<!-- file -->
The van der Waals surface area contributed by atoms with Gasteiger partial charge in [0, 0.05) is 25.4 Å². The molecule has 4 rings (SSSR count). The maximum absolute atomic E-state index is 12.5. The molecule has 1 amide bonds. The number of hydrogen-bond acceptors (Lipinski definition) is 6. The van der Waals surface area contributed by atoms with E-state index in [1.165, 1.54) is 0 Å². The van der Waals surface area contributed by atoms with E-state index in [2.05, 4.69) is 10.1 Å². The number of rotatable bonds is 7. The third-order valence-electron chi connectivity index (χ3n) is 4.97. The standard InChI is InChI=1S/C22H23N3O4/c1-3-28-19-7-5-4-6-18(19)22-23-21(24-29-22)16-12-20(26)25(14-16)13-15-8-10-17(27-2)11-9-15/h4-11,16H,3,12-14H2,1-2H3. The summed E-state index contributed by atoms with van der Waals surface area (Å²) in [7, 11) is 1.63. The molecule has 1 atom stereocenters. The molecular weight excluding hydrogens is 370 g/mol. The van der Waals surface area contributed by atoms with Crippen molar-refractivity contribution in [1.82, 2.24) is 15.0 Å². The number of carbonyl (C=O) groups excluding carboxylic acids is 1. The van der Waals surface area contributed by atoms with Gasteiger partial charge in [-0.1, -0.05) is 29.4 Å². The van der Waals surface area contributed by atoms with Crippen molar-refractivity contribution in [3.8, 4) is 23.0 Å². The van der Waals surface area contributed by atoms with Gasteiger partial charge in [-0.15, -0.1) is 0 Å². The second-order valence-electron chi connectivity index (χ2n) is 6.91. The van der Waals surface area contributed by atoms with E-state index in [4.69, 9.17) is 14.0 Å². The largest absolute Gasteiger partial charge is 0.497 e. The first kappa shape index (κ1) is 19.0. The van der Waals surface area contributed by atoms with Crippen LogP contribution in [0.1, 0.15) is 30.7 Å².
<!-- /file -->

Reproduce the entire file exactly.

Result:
The van der Waals surface area contributed by atoms with Gasteiger partial charge in [0, 0.05) is 25.4 Å². The molecule has 4 rings (SSSR count). The maximum absolute atomic E-state index is 12.5. The molecule has 1 amide bonds. The number of hydrogen-bond acceptors (Lipinski definition) is 6. The van der Waals surface area contributed by atoms with E-state index in [1.165, 1.54) is 0 Å². The van der Waals surface area contributed by atoms with E-state index in [2.05, 4.69) is 10.1 Å². The number of rotatable bonds is 7. The third-order valence-electron chi connectivity index (χ3n) is 4.97. The standard InChI is InChI=1S/C22H23N3O4/c1-3-28-19-7-5-4-6-18(19)22-23-21(24-29-22)16-12-20(26)25(14-16)13-15-8-10-17(27-2)11-9-15/h4-11,16H,3,12-14H2,1-2H3. The summed E-state index contributed by atoms with van der Waals surface area (Å²) in [7, 11) is 1.63. The molecule has 1 atom stereocenters. The molecular weight excluding hydrogens is 370 g/mol. The van der Waals surface area contributed by atoms with Crippen molar-refractivity contribution in [1.82, 2.24) is 15.0 Å². The number of carbonyl (C=O) groups excluding carboxylic acids is 1. The van der Waals surface area contributed by atoms with Gasteiger partial charge in [-0.1, -0.05) is 29.4 Å². The van der Waals surface area contributed by atoms with Crippen molar-refractivity contribution in [3.8, 4) is 23.0 Å². The van der Waals surface area contributed by atoms with Gasteiger partial charge in [-0.15, -0.1) is 0 Å². The second-order valence-electron chi connectivity index (χ2n) is 6.91. The van der Waals surface area contributed by atoms with E-state index in [4.69, 9.17) is 14.0 Å². The largest absolute Gasteiger partial charge is 0.497 e. The first kappa shape index (κ1) is 19.0. The van der Waals surface area contributed by atoms with Crippen LogP contribution in [0.1, 0.15) is 30.7 Å².